6 Things You Should Know About Winnie Mandela
Winnie Mandela is a powerful name in Africa.
She is popular for keep faith with her husband in the fight against apartheid in South Africa.
The fight was successful and the war was won. After 27 years in prison, Nelson Mandela became the first black president in a democratic South Africa.
She was not a saint though, as she was accused of crimes in the 1980s, and the convicted of theft and fraud in 2003.
Here are five things you should know about the Mother of the Rainbow Nation.
1. She Was A Teacher's Daughter:
Little did you know that Winnie was a child of a school headmaster.
In 1936, Winnie Madikizela-Mandela was born in the village of eMbongweni, Bizana, Pondoland, in what is now the Eastern Cape Province.
She was the fourth of eight children, which consisted of seven sisters and a brother.
Her parents, Columbus and Gertrude, were both teachers. Columbus was a history teacher and a headmaster, and Gertrude was a domestic science teacher.
Gertrude died when Winnie was nine years old, resulting in the break-up of her family as all the siblings were sent to live with different relatives.
Madikizela-Mandela went on to become the head girl at her high school in Bizana.
After she matriculated, she went to Johannesburg to study social work at the Jan Hofmeyr School, despite restrictions on the education of blacks during the apartheid era.
She earned her degree in social work in 1956, and several years later earned a bachelor's degree in international relations from the University of Witwatersrand.
2. Love Made-In-Soweto
Winnie had a love story with her ex-husband, Nelson.
At a time Nelson was struggling with his marriage to Evelyn Mase, he met this beautiful little girl at a bustop in Soweto in 1957.
Mandela charmed the 22-year-old, securing a lunch date the following week.
They got married in 1958 and had two daughters, Zenani (born 1958) and Zindziwa (born 1960), and the rest, they say, is history.
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3. She Vehemently Opposed Apartheid
Due to her political activities, Winnie was regularly detained by the National Party government.
She was tortured, subjected to house arrest, kept under surveillance, held in solitary confinement for over a year and even banished to a remote town.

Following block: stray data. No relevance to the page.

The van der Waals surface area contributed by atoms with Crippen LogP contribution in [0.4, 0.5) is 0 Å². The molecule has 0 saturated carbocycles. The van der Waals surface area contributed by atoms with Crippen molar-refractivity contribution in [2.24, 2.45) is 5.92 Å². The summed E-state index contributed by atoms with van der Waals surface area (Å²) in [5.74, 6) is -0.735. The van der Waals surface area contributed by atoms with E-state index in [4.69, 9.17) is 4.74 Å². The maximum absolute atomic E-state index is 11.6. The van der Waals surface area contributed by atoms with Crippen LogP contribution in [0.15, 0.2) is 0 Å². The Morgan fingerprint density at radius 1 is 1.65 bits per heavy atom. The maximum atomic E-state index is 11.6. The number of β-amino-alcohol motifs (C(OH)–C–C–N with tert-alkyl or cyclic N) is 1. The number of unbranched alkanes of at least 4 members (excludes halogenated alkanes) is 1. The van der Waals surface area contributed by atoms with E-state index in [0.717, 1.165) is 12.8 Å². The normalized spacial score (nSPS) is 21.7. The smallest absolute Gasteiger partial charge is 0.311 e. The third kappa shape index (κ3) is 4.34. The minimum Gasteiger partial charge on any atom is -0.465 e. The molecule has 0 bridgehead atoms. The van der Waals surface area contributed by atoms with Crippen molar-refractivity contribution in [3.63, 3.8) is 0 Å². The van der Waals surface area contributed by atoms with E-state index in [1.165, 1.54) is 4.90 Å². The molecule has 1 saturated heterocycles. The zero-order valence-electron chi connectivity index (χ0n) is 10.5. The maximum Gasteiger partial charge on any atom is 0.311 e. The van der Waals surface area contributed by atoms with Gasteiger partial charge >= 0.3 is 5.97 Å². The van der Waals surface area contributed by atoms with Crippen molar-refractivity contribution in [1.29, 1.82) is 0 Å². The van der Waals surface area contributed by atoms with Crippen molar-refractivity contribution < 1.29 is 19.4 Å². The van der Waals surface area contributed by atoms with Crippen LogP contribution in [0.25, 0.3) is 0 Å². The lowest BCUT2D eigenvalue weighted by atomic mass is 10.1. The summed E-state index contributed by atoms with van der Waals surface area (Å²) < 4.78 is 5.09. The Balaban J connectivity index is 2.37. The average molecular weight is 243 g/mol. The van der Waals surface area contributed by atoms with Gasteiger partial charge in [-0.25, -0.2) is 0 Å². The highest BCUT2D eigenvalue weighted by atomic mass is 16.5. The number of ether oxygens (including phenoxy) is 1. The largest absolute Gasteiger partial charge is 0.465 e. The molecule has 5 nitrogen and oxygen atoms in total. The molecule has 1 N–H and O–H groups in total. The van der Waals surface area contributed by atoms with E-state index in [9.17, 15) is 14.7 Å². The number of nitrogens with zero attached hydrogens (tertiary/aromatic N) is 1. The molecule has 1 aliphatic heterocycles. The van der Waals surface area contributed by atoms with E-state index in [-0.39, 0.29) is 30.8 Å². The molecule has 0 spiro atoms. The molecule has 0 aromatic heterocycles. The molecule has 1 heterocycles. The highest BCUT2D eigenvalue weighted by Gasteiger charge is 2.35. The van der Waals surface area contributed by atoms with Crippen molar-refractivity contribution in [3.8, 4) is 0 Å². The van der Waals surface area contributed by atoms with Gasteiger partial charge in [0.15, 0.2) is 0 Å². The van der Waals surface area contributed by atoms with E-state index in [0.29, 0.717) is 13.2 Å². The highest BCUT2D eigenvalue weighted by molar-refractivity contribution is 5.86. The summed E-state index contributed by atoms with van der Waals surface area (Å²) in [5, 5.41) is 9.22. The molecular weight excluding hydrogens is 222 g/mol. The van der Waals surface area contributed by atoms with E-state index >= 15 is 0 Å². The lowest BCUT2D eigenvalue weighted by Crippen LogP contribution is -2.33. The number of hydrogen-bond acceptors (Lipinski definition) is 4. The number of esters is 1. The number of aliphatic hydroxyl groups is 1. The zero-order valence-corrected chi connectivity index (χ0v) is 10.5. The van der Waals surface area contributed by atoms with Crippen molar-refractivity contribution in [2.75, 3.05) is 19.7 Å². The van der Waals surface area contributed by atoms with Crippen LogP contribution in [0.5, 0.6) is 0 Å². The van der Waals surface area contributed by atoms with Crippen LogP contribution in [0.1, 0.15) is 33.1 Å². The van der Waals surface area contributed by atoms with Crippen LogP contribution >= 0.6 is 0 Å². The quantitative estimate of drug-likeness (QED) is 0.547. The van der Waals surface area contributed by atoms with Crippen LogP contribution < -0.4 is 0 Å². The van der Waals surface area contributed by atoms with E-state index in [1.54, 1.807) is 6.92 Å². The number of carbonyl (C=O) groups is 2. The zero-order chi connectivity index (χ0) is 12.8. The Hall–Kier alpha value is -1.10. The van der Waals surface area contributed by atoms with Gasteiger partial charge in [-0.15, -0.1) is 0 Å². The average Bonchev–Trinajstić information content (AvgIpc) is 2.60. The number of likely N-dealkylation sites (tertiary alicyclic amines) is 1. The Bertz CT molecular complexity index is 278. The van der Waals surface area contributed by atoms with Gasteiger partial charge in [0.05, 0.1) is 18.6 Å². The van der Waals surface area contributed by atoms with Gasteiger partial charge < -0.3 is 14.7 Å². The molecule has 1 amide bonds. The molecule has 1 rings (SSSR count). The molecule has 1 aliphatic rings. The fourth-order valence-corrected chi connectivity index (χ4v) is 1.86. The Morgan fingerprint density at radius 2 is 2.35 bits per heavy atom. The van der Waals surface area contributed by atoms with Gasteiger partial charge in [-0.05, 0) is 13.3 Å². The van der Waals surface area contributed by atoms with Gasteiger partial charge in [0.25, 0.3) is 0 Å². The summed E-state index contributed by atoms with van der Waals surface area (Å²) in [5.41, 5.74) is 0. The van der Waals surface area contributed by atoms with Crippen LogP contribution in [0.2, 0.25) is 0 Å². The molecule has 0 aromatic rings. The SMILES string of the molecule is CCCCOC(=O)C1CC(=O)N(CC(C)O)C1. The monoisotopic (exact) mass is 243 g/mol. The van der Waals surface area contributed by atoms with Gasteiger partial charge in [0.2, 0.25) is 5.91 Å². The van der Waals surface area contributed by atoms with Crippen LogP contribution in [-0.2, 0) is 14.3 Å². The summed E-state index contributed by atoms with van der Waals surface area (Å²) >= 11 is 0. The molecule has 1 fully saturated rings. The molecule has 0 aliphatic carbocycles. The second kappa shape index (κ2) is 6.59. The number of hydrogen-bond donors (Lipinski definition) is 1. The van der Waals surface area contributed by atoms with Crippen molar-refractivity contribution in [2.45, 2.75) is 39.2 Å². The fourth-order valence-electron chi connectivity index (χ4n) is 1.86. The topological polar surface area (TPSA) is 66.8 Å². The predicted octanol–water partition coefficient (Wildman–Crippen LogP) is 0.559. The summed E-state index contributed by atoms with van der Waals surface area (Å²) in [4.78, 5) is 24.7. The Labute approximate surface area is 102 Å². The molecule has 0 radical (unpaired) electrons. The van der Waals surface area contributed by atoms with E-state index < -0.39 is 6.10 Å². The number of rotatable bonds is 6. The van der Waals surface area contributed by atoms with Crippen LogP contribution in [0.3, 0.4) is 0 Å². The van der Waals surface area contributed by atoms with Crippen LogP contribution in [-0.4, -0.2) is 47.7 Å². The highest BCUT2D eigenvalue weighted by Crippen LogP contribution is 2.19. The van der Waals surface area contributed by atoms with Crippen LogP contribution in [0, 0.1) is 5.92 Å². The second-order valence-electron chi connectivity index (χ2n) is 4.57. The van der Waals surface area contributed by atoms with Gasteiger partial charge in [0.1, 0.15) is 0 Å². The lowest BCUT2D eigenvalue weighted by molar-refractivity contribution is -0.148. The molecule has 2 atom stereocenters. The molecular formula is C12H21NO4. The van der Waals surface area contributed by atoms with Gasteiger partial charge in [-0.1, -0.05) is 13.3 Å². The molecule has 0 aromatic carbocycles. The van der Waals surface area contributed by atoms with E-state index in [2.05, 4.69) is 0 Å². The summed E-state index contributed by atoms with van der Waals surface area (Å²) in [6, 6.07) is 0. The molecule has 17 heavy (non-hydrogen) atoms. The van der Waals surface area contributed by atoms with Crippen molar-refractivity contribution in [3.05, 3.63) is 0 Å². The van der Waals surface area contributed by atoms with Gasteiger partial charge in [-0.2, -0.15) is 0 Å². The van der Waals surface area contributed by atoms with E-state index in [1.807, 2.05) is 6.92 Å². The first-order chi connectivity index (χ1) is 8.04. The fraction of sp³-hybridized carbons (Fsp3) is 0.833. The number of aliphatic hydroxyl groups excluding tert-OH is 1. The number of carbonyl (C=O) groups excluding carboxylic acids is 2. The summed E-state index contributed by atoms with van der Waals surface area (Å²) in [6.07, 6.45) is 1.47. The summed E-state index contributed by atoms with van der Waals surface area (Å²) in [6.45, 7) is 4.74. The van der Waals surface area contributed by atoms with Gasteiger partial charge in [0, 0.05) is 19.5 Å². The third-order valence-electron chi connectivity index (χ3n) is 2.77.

She emerged as a leading opponent of apartheid during the later years of her husband's imprisonment (August 1963 – February 1990).
For many of those years, she was exiled to the town of Brandfort in the Orange Free State and confined to the area, except for when she was allowed to visit her husband at Robben Island.
Beginning in 1969, she spent eighteen months in solitary confinement at Pretoria Central Prison.
It was at this time that Winnie Mandela became well known in the Western world.
3. She Was Accused of Kidnap & Murder
Winnie Mandela’s reputation was damaged in the 80s when she was accused of kidnapping and murder.
She displayed questionable behavior in a speech she gave in Munsieville on 13 April 1986, where she endorsed the practice of necklacing (burning people alive using tyres and petrol) by saying: "With our boxes of matches and our necklaces we shall liberate this country."
Her bodyguard, Jerry Musivuzi Richardson, who was coach of the Mandela United Football Club, also claimed that she had ordered kidnapping and murder of 14-year-old James Seipei.
In 1992, she was accused of ordering the murder of Dr. Abu-Baker Asvat, a family friend who had examined Seipei at Mandela's house, after Seipei had been abducted but before he had been killed.
4. Her Love Story Went South
On record, Winnie had just one husband and only two children.
Despite being on her husband's arm when he was released in February 1990, notable for being the first time the couple had been seen in public for nearly thirty years, the Mandelas' 38-year marriage ended when they split up in April 1992.
The split came after it was revealed she had been unfaithful to her husband during his 27 years imprisonment.
Their divorce was finalised in March 1996 before she then adopted the surname "Madikizela-Mandela".
5. She Fought Tirelessly For Human Rights
In 1985, Mrs. Mandela won the Robert F. Kennedy Human Rights Award along with fellow activists Allan Boesak and Beyers Naudé for their human rights work in South Africa.
She received a Candace Award for Distinguished Service from the National Coalition of 100 Black Women in 1988.
In January 2018, the University Council and University Senate of Makerere University, Kampala, Uganda, approved the award of an honorary Doctor of Laws (LLD) degree to Winnie Nomzano Madikizela-Mandela, in recognition of her fight against apartheid in South Africa.
Just as no human is perfect, Winnie Madikizela-Mandela is not either, but she remains in the hearts of South Africans who now live in a free world.
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